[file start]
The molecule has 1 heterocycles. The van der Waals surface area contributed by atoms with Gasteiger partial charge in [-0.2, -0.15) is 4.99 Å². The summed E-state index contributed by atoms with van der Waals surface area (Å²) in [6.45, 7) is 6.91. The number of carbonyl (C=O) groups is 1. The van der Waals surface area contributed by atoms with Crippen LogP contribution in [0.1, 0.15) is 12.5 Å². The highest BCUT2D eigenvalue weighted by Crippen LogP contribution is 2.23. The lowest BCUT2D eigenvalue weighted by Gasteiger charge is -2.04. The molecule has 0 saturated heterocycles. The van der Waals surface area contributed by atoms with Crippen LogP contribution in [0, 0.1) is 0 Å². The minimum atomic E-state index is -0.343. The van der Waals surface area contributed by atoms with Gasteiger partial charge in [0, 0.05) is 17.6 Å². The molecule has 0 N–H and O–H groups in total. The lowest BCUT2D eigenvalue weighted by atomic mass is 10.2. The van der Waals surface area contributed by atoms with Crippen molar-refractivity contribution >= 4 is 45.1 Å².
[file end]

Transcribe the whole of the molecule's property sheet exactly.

The molecule has 1 heterocycles. The van der Waals surface area contributed by atoms with Gasteiger partial charge in [-0.2, -0.15) is 4.99 Å². The summed E-state index contributed by atoms with van der Waals surface area (Å²) in [6.45, 7) is 6.91. The number of carbonyl (C=O) groups is 1. The van der Waals surface area contributed by atoms with Crippen LogP contribution in [0.1, 0.15) is 12.5 Å². The highest BCUT2D eigenvalue weighted by Crippen LogP contribution is 2.23. The lowest BCUT2D eigenvalue weighted by Gasteiger charge is -2.04. The molecule has 0 saturated heterocycles. The van der Waals surface area contributed by atoms with Crippen LogP contribution in [0, 0.1) is 0 Å². The minimum atomic E-state index is -0.343. The van der Waals surface area contributed by atoms with Gasteiger partial charge in [0, 0.05) is 17.6 Å². The molecule has 0 N–H and O–H groups in total. The lowest BCUT2D eigenvalue weighted by atomic mass is 10.2. The van der Waals surface area contributed by atoms with Crippen molar-refractivity contribution >= 4 is 45.1 Å².